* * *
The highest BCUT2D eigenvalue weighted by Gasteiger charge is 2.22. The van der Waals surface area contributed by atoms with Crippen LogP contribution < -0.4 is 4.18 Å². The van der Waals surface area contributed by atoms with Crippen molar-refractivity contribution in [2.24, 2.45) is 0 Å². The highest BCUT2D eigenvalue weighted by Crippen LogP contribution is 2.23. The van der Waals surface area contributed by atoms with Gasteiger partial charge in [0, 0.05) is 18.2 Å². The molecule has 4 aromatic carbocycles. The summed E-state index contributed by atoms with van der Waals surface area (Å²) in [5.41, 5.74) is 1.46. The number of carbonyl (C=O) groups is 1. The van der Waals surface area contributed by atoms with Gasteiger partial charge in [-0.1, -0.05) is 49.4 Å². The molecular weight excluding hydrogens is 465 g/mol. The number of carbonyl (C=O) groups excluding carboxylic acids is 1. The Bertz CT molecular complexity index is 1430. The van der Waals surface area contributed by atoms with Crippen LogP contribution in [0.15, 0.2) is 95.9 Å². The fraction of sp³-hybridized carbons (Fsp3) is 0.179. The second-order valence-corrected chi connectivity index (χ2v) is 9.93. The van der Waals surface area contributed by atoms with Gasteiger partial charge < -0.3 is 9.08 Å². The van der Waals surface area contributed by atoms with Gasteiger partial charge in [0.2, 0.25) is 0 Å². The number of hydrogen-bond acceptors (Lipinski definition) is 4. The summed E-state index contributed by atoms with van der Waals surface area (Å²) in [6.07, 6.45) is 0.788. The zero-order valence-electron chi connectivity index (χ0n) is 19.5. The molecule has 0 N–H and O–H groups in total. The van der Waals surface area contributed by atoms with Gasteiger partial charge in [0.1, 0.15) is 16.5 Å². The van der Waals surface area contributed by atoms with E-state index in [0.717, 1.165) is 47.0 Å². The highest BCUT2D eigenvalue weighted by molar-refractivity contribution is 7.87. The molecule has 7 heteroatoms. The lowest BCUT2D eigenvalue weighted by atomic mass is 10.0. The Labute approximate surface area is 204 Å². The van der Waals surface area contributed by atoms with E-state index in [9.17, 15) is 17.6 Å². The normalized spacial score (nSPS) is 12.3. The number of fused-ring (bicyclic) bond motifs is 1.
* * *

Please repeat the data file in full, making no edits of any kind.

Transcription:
The highest BCUT2D eigenvalue weighted by Gasteiger charge is 2.22. The van der Waals surface area contributed by atoms with Crippen LogP contribution < -0.4 is 4.18 Å². The van der Waals surface area contributed by atoms with Crippen molar-refractivity contribution in [2.24, 2.45) is 0 Å². The highest BCUT2D eigenvalue weighted by Crippen LogP contribution is 2.23. The van der Waals surface area contributed by atoms with Gasteiger partial charge in [0, 0.05) is 18.2 Å². The molecule has 4 aromatic carbocycles. The summed E-state index contributed by atoms with van der Waals surface area (Å²) in [5.41, 5.74) is 1.46. The number of carbonyl (C=O) groups is 1. The van der Waals surface area contributed by atoms with Gasteiger partial charge in [-0.1, -0.05) is 49.4 Å². The molecular weight excluding hydrogens is 465 g/mol. The number of carbonyl (C=O) groups excluding carboxylic acids is 1. The Bertz CT molecular complexity index is 1430. The van der Waals surface area contributed by atoms with Crippen LogP contribution in [0.15, 0.2) is 95.9 Å². The fraction of sp³-hybridized carbons (Fsp3) is 0.179. The second-order valence-corrected chi connectivity index (χ2v) is 9.93. The van der Waals surface area contributed by atoms with Gasteiger partial charge < -0.3 is 9.08 Å². The van der Waals surface area contributed by atoms with Gasteiger partial charge in [0.2, 0.25) is 0 Å². The number of hydrogen-bond acceptors (Lipinski definition) is 4. The summed E-state index contributed by atoms with van der Waals surface area (Å²) in [6.07, 6.45) is 0.788. The zero-order valence-electron chi connectivity index (χ0n) is 19.5. The molecule has 0 N–H and O–H groups in total. The van der Waals surface area contributed by atoms with Gasteiger partial charge in [0.1, 0.15) is 16.5 Å². The van der Waals surface area contributed by atoms with E-state index in [0.717, 1.165) is 47.0 Å². The highest BCUT2D eigenvalue weighted by molar-refractivity contribution is 7.87. The molecule has 7 heteroatoms. The lowest BCUT2D eigenvalue weighted by atomic mass is 10.0. The Labute approximate surface area is 204 Å². The van der Waals surface area contributed by atoms with E-state index in [9.17, 15) is 17.6 Å². The normalized spacial score (nSPS) is 12.3. The number of fused-ring (bicyclic) bond motifs is 1.